Gray Tuttle

Gray Tuttle

Research Interest

Modern Tibetan history; Manchu Qing Empire frontiers; role of Tibetan Buddhism in Sino-Tibetan relations.

Professor Tuttle’s current research project, for a book tentatively entitled “Amdo (Qinghai/Gansu): Middle Ground between Lhasa and Beijing,” focuses on Tibetan Buddhist institutional growth from the seventeenth to the twentieth century and how economic growth in the Sino-Tibetan borderlands fueled expansion and renewal of these institutions into the contemporary period.

In his Tibetan Buddhists in the Making of Modern China (Columbia University Press, 2005), examines the failure of nationalism and race-based ideology to maintain the Tibetan territory of the former Qing empire as integral to the Chinese nation-state. He discusses the critical role of pan-Asian Buddhism in Chinese efforts to hold onto Tibetan regions (one quarter of China’s current territory).

He also co-edited Sources of Tibetan Tradition for the series Introduction to Asian Civilizations, The Tibetan History Reader, and Ethnic Conflict and Protest in Tibet and Xinjiang (Columbia University Press).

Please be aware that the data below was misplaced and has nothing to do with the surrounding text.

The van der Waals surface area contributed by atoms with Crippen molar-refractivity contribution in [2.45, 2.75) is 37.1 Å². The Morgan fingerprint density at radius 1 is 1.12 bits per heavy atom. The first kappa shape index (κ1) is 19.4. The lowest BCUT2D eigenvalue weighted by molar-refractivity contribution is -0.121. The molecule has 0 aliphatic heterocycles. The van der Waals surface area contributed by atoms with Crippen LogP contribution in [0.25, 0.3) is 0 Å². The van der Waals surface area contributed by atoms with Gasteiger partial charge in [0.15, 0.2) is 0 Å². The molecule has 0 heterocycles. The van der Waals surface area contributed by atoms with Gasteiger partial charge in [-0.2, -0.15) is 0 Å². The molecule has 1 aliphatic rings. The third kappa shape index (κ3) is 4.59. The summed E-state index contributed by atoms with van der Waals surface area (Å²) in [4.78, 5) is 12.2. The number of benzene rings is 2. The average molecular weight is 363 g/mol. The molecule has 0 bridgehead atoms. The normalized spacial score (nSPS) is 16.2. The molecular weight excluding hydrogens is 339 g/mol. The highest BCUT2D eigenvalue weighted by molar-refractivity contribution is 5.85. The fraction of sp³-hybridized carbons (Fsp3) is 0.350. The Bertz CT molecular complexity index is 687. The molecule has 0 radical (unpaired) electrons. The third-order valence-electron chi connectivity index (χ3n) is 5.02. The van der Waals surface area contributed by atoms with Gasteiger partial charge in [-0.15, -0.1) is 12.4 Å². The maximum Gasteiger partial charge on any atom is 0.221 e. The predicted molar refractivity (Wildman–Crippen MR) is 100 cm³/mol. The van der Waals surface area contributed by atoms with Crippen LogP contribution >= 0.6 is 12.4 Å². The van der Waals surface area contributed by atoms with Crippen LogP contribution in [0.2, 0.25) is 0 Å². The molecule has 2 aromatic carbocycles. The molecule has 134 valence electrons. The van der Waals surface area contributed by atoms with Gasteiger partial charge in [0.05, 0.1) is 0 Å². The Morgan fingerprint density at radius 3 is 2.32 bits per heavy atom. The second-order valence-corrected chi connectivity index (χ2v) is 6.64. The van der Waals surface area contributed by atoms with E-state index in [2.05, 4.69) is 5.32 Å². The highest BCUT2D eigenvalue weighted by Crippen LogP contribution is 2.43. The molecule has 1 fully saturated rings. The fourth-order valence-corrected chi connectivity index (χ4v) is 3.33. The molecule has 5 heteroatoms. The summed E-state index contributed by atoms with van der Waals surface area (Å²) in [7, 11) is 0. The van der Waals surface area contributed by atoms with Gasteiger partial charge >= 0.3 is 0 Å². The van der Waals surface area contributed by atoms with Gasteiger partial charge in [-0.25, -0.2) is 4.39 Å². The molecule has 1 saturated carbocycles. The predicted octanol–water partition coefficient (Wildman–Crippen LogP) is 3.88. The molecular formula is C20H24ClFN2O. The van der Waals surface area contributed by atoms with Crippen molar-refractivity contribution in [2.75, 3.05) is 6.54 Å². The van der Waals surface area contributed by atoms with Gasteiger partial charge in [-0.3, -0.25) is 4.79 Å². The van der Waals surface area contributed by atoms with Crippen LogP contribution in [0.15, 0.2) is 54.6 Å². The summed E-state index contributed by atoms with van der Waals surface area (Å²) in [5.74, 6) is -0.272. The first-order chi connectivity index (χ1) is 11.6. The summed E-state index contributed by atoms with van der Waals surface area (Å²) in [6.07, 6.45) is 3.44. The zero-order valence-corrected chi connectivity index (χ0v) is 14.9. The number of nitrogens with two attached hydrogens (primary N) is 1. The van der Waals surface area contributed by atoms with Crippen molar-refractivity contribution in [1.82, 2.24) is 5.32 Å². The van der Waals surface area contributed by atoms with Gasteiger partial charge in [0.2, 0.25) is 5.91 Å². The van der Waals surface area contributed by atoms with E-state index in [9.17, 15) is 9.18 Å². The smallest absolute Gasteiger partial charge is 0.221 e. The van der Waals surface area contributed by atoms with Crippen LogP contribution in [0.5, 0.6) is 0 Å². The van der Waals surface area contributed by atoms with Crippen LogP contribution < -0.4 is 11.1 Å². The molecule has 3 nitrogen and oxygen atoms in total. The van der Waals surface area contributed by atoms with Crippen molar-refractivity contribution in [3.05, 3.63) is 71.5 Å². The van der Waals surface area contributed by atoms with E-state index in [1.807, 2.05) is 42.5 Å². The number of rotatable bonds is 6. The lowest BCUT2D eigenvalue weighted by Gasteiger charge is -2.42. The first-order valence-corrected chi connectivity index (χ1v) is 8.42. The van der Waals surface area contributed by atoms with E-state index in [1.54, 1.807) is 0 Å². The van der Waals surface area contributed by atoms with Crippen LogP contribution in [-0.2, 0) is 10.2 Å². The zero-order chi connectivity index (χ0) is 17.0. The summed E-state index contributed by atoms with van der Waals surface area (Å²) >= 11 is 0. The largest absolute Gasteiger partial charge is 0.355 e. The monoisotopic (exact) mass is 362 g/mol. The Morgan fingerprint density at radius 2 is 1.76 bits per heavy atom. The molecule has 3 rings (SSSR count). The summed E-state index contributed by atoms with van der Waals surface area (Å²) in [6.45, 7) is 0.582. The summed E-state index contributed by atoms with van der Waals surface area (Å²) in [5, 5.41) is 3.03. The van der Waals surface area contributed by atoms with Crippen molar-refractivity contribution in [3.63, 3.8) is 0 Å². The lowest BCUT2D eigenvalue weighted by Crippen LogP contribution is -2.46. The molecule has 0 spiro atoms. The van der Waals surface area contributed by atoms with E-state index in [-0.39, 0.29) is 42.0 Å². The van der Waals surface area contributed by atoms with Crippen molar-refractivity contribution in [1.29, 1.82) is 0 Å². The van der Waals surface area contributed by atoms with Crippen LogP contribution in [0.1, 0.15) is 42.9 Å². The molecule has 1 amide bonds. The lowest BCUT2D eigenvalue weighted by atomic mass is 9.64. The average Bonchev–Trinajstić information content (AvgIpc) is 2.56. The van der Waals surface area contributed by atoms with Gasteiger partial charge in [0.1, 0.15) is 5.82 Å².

Professor Tuttle teaches courses on modern Tibetan history, the history of Chinese and Tibetan Buddhist relations, and global core courses on Tibetan civilization as well as Tibetan frontiers, biographies, and sacred geography in comparative contexts.

He received his AB from Princeton, his MA in regional studies (East Asian), and his PhD in Inner Asian and Altaic studies from Harvard. He joined the Columbia faculty in 2005 and received the Lenfest Distinguished Faculty Award in 2019.

For more information (CV, publication links, etc.), click here.

PUBLICATIONS

BOOKS

Tuttle, Gray, and Ben Hillman, eds. Ethnic Conflict and Protest in Tibet and Xinjiang: Unrest in China’s West. New York: Columbia University Press, 2016.

Tuttle, Gray, and Kurtis R. Schaeffer, eds. The Tibetan History Reader. New York: Columbia University Press, 2013.

Tuttle, Gray. Tibetan Buddhists in the Making of Modern China. New York: Columbia University Press, 2005.